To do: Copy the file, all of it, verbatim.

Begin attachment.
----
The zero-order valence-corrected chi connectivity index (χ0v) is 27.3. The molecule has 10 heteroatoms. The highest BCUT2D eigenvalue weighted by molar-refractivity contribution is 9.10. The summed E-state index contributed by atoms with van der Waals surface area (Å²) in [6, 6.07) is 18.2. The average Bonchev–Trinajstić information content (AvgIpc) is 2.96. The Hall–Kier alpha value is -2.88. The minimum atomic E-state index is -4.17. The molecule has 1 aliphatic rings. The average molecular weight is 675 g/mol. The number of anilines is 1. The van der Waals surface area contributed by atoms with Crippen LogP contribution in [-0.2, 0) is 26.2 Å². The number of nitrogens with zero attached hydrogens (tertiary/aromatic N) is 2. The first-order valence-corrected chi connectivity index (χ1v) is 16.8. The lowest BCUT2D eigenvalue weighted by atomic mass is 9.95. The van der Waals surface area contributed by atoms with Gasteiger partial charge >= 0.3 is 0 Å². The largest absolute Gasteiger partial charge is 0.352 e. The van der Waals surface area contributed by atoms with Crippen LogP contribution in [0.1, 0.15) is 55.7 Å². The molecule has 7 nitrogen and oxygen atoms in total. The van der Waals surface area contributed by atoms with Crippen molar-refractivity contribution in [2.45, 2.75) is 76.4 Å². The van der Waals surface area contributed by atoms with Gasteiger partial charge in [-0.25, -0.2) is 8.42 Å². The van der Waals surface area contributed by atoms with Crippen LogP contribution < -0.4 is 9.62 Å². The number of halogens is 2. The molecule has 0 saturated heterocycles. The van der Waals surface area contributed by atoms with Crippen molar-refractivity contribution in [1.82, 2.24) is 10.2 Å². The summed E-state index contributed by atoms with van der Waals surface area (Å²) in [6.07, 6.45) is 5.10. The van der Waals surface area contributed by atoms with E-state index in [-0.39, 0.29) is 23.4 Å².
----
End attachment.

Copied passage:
The zero-order valence-corrected chi connectivity index (χ0v) is 27.3. The molecule has 10 heteroatoms. The highest BCUT2D eigenvalue weighted by molar-refractivity contribution is 9.10. The summed E-state index contributed by atoms with van der Waals surface area (Å²) in [6, 6.07) is 18.2. The average Bonchev–Trinajstić information content (AvgIpc) is 2.96. The Hall–Kier alpha value is -2.88. The minimum atomic E-state index is -4.17. The molecule has 1 aliphatic rings. The average molecular weight is 675 g/mol. The number of anilines is 1. The van der Waals surface area contributed by atoms with Crippen LogP contribution in [-0.2, 0) is 26.2 Å². The number of nitrogens with zero attached hydrogens (tertiary/aromatic N) is 2. The first-order valence-corrected chi connectivity index (χ1v) is 16.8. The lowest BCUT2D eigenvalue weighted by atomic mass is 9.95. The van der Waals surface area contributed by atoms with Gasteiger partial charge >= 0.3 is 0 Å². The largest absolute Gasteiger partial charge is 0.352 e. The van der Waals surface area contributed by atoms with Crippen LogP contribution in [0.1, 0.15) is 55.7 Å². The molecule has 7 nitrogen and oxygen atoms in total. The van der Waals surface area contributed by atoms with Crippen molar-refractivity contribution in [2.45, 2.75) is 76.4 Å². The van der Waals surface area contributed by atoms with Gasteiger partial charge in [-0.25, -0.2) is 8.42 Å². The van der Waals surface area contributed by atoms with Crippen LogP contribution < -0.4 is 9.62 Å². The number of halogens is 2. The molecule has 0 saturated heterocycles. The van der Waals surface area contributed by atoms with Crippen molar-refractivity contribution in [1.82, 2.24) is 10.2 Å². The summed E-state index contributed by atoms with van der Waals surface area (Å²) in [6.07, 6.45) is 5.10. The van der Waals surface area contributed by atoms with E-state index in [-0.39, 0.29) is 23.4 Å².